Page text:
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Public Comment: Draft Report on WHOIS Accuracy

February 16th 2010 in Uncategorized

Details here:
http://www.icann.org/en/announcements/announcement-3-15feb10-en.htm

 

In short, if all three accuracy criteria are strictly applied, i.e.:

  1. the address must be deliverable
  2. an independent linkage between name and address must be found; and
  3. the respondent must acknowledge ownership, AND confirm that all details are current and correct,

then only 23% of WHOIS records can be considered fully accurate.

With a slight relaxation of the criteria to:

  1. the address must be deliverable
  2. an independent linkage between name and address exists, or the WHOIS information enables us to track down the respondent, even if it was not possible to otherwise confirm a link between name and address
  3. the respondent must acknowledge ownership,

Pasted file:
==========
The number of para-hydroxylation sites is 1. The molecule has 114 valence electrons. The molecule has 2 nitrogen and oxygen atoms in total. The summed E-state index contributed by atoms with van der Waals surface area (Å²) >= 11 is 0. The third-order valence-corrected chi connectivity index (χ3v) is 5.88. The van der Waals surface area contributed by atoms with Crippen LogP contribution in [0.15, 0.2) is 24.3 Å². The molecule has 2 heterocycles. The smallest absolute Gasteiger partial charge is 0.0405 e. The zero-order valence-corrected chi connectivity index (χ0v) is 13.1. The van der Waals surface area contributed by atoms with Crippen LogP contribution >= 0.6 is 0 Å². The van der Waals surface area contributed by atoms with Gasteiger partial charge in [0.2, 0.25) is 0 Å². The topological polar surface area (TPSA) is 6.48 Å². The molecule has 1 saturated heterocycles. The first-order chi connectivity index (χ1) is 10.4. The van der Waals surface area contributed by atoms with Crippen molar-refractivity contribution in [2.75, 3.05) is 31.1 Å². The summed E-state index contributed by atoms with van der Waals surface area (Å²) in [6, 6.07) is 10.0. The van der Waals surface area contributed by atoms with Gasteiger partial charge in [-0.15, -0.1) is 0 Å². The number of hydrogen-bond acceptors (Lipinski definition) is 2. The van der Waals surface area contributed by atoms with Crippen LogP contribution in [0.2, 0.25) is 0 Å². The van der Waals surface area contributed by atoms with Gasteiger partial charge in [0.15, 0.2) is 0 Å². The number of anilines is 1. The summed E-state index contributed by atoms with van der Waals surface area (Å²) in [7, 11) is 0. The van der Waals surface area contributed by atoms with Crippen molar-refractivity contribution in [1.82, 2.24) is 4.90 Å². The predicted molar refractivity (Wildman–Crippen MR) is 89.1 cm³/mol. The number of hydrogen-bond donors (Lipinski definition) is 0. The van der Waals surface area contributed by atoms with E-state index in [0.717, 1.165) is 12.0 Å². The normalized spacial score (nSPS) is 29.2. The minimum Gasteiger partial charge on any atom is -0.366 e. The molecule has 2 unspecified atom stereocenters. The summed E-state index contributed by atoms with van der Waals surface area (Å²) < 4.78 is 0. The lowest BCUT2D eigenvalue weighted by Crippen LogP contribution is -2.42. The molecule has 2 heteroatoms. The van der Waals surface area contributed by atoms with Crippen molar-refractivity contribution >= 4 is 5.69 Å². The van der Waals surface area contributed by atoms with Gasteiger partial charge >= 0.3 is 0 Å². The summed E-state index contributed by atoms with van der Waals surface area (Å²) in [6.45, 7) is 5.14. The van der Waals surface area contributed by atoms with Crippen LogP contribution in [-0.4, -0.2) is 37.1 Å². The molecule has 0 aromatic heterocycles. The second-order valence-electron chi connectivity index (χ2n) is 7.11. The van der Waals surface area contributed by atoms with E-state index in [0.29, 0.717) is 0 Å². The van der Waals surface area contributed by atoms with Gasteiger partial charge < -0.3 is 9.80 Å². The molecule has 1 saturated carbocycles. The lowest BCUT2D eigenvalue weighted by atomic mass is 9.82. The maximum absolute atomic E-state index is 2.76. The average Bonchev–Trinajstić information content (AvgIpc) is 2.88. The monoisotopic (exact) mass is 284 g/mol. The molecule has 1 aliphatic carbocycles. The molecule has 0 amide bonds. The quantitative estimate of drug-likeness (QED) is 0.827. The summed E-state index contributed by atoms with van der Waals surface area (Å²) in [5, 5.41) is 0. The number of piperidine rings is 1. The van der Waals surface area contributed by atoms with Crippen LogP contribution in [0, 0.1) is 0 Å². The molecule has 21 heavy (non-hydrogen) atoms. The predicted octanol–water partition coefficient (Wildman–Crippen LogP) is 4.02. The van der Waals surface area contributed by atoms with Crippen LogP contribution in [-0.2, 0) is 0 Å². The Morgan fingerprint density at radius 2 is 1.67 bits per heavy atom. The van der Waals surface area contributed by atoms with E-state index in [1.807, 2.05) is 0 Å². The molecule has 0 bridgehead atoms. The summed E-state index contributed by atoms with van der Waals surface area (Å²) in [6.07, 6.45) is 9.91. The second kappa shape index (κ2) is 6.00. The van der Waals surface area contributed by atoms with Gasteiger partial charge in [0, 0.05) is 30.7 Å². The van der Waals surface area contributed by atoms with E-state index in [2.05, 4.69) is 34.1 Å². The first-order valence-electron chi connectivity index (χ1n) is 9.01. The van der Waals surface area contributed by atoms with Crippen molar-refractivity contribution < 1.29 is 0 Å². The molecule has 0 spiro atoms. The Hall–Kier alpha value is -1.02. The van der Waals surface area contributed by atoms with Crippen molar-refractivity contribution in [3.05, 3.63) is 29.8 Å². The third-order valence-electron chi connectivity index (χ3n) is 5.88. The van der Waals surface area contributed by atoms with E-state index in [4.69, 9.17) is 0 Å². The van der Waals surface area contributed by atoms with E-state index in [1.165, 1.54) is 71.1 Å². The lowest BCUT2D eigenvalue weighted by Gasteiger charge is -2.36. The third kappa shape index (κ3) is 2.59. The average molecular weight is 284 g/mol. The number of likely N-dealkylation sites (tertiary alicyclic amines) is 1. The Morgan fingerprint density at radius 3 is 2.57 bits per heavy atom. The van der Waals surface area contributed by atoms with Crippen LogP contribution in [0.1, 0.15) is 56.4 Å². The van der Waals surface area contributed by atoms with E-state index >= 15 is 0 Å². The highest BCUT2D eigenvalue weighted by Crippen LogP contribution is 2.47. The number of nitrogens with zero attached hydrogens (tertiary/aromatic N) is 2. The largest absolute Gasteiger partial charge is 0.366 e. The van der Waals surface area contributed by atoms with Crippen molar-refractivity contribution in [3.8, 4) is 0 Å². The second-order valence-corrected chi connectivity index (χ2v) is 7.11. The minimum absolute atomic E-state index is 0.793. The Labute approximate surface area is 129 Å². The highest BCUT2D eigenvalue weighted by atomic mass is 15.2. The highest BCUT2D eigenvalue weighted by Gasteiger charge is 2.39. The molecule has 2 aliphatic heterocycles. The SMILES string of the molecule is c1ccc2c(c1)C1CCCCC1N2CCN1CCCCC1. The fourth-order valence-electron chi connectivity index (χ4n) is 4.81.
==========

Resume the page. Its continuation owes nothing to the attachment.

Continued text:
then the proportion of WHOIS records which are accurate more than doubles, to 46%, and only 6% fail on all three.

A sample of only 1419 records was drawn from the top five generic top level domains (gTLDs, covering .com, .org, .net. .info and .biz).  Because there are many subtleties and provisos within the document, such as acknowledging the fact that getting a respondent to acknowledge ownership can be difficult when the respondent has an aversion to answering any questions for a survey (and how many of us have expressed a dislike of such phone calls), I recommend that if you are interested in WHOIS accuracy you should read the report in its entirety, rather than focus purely on the “23% of WHOIS records can be considered to be fully accurate”.

I think it is appropriate to quote the penultimate paragraph of the conclusion:

“There is no question that there are people who register domains without disclosing their full or real identity. While we didn’t find any cases where an identity had been stolen (that is, among the persons we contacted who had domains registered in their name, none denied having registered the domain), it would seem that, given the latitude that people have in choosing what information to provide when registering a domain name, identity theft may not be necessary; it is all too easy to enter any or no name, along with an unreliable or undeliverable address.”


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